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Thursday, 19 February 1987
Page: 343


Mr WRIGHT(1.10) —Mr Deputy Speaker, I welcome the opportunity to enter this debate to canvass the issue that is centring on the aspirations of the Premier of Queensland, Sir Joh Bjelke-Petersen, to enter Canberra and become the Prime Minister. As all listeners will know, during the last few weeks public attention and media interest have been totally centred on the thrust by the Premier of Queensland into the Federal arena.

I think at first it was taken as a bit of a joke. I think that, however, was the attitude of many people in the south; it certainly was not the attitude of a number of Queenslanders. At first the concept of the Premier of Queensland becoming Prime Minister was ridiculed and laughed at. But I think anyone who is concerned about the future of Australia needs to think again and take this matter very seriously. I know that members of the Opposition, particularly in the Liberal Party of Australia and those thinking members of the National Party of Australia, are thinking it through. Certainly the Leader of the National Party, Mr Sinclair, and the Leader of the Opposition (Mr Howard), are no longer laughing.

It is vitally important, I believe, that the people of Australia know the facts; that is, the facts about Queensland, the economic status of Queensland and the sorts of claims that are made by the secret multi-millionaires about Bjelke-Petersen. It is vitally important that the Bjelke-Petersen myth, as it is often put in the media, is dispelled. I was in State politics, as many know, for many years-some 15 1/2 years-before coming here and I saw what was taking place. The people in that State have been duped about the Bjelke-Petersen regime and now that duping is spreading nation-wide. People are being duped about the image of a low tax State, over claims about small government in Queensland, and over the reputation of Queensland as a State for private enterprise. They have also been fooled as to the strength of the Queensland economy.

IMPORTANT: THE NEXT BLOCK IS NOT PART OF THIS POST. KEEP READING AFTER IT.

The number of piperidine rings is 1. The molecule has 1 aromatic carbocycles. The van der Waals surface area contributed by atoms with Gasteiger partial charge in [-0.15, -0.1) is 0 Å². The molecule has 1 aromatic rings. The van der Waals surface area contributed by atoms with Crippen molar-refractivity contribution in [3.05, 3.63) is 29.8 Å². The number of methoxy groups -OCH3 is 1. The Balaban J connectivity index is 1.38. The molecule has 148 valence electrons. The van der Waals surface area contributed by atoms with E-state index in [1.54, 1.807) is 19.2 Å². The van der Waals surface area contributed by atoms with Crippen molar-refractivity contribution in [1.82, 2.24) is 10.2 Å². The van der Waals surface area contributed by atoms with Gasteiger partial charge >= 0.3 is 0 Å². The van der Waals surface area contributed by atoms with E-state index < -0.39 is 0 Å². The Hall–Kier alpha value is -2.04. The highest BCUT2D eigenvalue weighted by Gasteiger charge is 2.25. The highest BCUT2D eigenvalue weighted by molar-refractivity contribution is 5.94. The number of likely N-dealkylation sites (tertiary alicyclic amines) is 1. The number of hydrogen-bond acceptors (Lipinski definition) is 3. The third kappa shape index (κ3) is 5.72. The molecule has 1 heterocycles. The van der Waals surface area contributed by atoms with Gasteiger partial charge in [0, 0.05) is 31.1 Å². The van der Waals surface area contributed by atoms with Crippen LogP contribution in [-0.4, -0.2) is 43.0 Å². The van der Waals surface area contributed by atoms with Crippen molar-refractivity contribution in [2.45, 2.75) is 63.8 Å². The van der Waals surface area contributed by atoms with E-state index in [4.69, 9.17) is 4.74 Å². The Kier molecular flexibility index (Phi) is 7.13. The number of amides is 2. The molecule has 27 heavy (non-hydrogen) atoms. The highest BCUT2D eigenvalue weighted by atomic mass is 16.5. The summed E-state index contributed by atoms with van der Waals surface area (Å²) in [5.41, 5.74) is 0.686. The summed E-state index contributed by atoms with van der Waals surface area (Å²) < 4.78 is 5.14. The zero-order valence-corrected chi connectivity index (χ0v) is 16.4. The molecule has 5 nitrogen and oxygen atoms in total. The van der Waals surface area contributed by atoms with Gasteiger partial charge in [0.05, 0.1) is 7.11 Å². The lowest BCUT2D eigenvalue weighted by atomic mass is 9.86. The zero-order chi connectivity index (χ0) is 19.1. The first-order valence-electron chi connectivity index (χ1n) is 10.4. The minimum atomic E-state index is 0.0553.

I realise that in the last week more and more thinking people have started to understand that this is a very serious situation. I note in today's Sydney Morning Herald that the editorial describes the policies being put forward by the Premier of Queensland as voodoo economics. The Premier is described as an unguided missile. An analogy is made between the Premier and Milan Brych. Honourable members will remember that Milan Brych was, as the Sydney Morning Herald puts it, a cancer quack. Many people went to Milan Brych grasping at straws, that last desperation. So the analogy is made here of some Australian people being like cancer patients grasping at Bjelke-Petersen. I note also in the Weekend Australian that John Hyde, a well-known Liberal, describes Joh Bjelke-Petersen as `snake-oil Joh'. So it is clear that more and more people are starting to understand that it is not a joke; it is very serious.